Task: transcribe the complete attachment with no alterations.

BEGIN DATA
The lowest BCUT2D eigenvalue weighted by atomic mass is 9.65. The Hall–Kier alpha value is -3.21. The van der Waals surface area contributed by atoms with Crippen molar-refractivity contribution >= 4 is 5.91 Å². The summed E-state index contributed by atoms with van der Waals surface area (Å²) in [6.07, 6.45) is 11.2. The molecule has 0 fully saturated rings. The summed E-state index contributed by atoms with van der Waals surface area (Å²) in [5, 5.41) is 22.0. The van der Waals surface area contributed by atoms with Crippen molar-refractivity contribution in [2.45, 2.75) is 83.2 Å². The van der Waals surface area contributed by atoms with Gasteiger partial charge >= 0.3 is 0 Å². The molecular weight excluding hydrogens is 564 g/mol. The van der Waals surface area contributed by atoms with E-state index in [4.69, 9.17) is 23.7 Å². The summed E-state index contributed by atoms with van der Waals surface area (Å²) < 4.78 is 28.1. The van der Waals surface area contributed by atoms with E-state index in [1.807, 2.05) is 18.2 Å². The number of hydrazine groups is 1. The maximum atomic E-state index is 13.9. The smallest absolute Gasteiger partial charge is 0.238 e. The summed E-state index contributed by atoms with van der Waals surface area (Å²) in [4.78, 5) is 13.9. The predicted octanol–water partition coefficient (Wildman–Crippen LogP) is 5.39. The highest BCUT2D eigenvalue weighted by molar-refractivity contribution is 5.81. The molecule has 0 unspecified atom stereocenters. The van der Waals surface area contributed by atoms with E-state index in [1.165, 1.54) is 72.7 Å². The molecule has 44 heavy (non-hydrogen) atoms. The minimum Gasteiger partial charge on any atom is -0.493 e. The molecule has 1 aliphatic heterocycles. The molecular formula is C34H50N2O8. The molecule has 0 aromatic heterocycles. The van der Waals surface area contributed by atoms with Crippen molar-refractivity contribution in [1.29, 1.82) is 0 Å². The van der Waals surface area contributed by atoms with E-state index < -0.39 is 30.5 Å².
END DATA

The lowest BCUT2D eigenvalue weighted by atomic mass is 9.65. The Hall–Kier alpha value is -3.21. The van der Waals surface area contributed by atoms with Crippen molar-refractivity contribution >= 4 is 5.91 Å². The summed E-state index contributed by atoms with van der Waals surface area (Å²) in [6.07, 6.45) is 11.2. The molecule has 0 fully saturated rings. The summed E-state index contributed by atoms with van der Waals surface area (Å²) in [5, 5.41) is 22.0. The van der Waals surface area contributed by atoms with Crippen molar-refractivity contribution in [2.45, 2.75) is 83.2 Å². The van der Waals surface area contributed by atoms with Gasteiger partial charge >= 0.3 is 0 Å². The molecular weight excluding hydrogens is 564 g/mol. The van der Waals surface area contributed by atoms with E-state index in [4.69, 9.17) is 23.7 Å². The summed E-state index contributed by atoms with van der Waals surface area (Å²) < 4.78 is 28.1. The van der Waals surface area contributed by atoms with E-state index in [1.807, 2.05) is 18.2 Å². The number of hydrazine groups is 1. The maximum atomic E-state index is 13.9. The smallest absolute Gasteiger partial charge is 0.238 e. The summed E-state index contributed by atoms with van der Waals surface area (Å²) in [4.78, 5) is 13.9. The predicted octanol–water partition coefficient (Wildman–Crippen LogP) is 5.39. The highest BCUT2D eigenvalue weighted by molar-refractivity contribution is 5.81. The molecule has 0 unspecified atom stereocenters. The van der Waals surface area contributed by atoms with E-state index in [1.165, 1.54) is 72.7 Å². The molecule has 44 heavy (non-hydrogen) atoms. The minimum Gasteiger partial charge on any atom is -0.493 e. The molecule has 1 aliphatic heterocycles. The molecular formula is C34H50N2O8. The molecule has 0 aromatic heterocycles. The van der Waals surface area contributed by atoms with Crippen molar-refractivity contribution in [1.29, 1.82) is 0 Å². The van der Waals surface area contributed by atoms with E-state index < -0.39 is 30.5 Å².